Several months ago, Exponent Philanthropy and partners Mission Investors Exchange and Arabella Advisors released Essentials of Impact Investing: A Guide for Small-Staffed Foundations. Below is an excerpt from the complimentary and actionable guide, geared to foundations with few or no staff that want to align their investments and missions.
By David Wood, Initiative for Responsible Investment
The early stages of impact investment adoption for foundations lie at the board level.
The idea to explore impact investment as a philanthropic strategy often comes from a single board member, or from staff or consultants who have seen other foundations adopt impact investing. Board engagement is a critical next step for implementing an impact investing strategy: learning what individual board members think about the possibility, educating the board on the state of the field, and taking a broad survey of potential areas of interest or investment opportunities that engage the board’s imagination.
In most cases, board approval is required for a foundation to engage in impact investing, and that often requires ongoing, high-touch engagement from impact investing champions— whether staff or fellow board members. Early board engagement often involves peer-to-peer presentation from board members who are more familiar with the field—and an allaying of the skepticism of board members who may fear that impact investments may not perform well financially or socially.
At this stage, boards will want to understand their options, by:
- Reviewing the practice of peer institutions to see how impact investing operates
- Understanding the existing literature on impact investing performance
- Identifying examples of impact investment policies, and investment vehicles, that illustrate the strategy’s potential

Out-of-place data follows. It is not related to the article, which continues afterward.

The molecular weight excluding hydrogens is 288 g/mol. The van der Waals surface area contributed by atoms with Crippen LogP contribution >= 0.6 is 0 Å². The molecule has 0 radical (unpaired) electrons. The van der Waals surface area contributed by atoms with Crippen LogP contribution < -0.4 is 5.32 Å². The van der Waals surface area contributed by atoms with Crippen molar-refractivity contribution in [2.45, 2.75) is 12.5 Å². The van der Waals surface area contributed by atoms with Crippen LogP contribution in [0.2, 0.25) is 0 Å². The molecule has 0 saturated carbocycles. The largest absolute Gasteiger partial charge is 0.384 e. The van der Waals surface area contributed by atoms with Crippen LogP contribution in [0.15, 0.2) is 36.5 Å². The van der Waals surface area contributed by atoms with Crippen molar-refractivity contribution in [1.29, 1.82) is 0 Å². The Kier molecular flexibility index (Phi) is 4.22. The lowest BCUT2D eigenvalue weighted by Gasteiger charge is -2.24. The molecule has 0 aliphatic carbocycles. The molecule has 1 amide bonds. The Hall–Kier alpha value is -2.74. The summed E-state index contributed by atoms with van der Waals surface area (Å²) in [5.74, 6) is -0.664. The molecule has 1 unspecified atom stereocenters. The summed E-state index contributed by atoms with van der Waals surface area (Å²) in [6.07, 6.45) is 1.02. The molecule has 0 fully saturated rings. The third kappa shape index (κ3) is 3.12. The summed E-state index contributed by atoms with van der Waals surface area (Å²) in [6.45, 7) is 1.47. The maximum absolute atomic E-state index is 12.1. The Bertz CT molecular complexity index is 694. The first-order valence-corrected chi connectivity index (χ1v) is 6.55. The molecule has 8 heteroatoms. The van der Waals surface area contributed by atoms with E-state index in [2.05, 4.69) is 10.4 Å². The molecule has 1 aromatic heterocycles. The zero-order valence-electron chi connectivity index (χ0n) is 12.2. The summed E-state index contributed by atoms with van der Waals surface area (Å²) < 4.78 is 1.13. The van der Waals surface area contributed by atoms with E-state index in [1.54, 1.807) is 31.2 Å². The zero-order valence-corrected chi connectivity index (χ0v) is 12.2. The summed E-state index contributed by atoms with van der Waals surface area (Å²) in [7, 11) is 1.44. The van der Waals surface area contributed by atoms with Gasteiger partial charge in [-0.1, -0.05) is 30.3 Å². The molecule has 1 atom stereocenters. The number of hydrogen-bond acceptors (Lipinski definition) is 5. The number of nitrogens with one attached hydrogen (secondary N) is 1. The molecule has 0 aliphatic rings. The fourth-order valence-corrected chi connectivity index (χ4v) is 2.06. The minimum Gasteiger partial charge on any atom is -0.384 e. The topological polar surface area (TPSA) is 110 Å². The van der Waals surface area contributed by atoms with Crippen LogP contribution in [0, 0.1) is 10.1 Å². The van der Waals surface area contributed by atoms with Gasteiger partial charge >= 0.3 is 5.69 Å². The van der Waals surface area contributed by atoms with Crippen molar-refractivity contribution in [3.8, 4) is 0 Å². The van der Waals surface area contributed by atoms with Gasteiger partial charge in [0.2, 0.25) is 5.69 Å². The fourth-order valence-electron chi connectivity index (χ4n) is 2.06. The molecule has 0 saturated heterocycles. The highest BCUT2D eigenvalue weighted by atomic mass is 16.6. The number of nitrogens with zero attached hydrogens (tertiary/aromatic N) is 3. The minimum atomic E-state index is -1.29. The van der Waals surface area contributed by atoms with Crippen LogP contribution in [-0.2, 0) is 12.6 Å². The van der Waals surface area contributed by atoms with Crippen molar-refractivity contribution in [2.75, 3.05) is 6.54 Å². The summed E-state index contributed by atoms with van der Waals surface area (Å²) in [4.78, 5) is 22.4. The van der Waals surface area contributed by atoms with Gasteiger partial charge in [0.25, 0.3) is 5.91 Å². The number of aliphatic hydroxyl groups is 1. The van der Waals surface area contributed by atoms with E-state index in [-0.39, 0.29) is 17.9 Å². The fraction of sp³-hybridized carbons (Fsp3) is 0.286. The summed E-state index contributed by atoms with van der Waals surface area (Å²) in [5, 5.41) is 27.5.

When reviewing the field, boards are likely to want to know:
- What are the financial implications of different mission investing strategies?
- What are the range of possible investments and strategies that target specific sectors or places?
- How resource-intensive are different impact investing strategies?
- Who can the foundation engage to learn more?
In thinking about how to engage a board on impact investing, these suggestions may help ease the process:
In your introductory conversation, figure out what the board’s top questions are. Some boards or specific board members may question the fiscal responsibility of impact investing, or have narrow understandings of what impact investing could look like. Understanding the range of specific questions that the board is wrestling with up front will help you tailor future conversations to substantive debate and move the process along more efficiently.
Bring in outside experts and provide an opportunity to learn from peers. Hearing the experiences of peers and being able to engage with experts on areas of concern or confusion can help board members feel more comfortable with beginning an impact investing strategy. In particular, information from similar foundations on their process and investment experiences is valuable. If possible, taking field trips to see examples of what impact investing has done in particular communities or on particular issues can often ground a very technical conversation in concrete outcomes.
Use internal board champions where possible. Given the sometimes complex relationships between boards and staff, encouraging a board-level champion to step up and lead internal conversations can allow the conversation to avoid some potential internal strife.
Set reasonable expectations. Impact investing is not a panacea, and it comes in many different shapes and forms. Walking the line between explaining the virtues of impact investing while not overpromising on financial or social returns is crucial to building ongoing board support. Suggesting a small pilot program or iterative process may help assuage some larger concerns about the financial and resource implications of impact investing.
Board engagement and agreement is crucial to the development of an effective impact investing strategy. Without such engagement, impact investments may take place haphazardly, be held to different standards from conventional investment strategies, or create confusion or concern in board-staff or board-consultant relations. Clarity about the goals the board has for impact investing, and its place in the broader range of foundation activities, lays the groundwork for establishing strategy and implementing an impact investing program.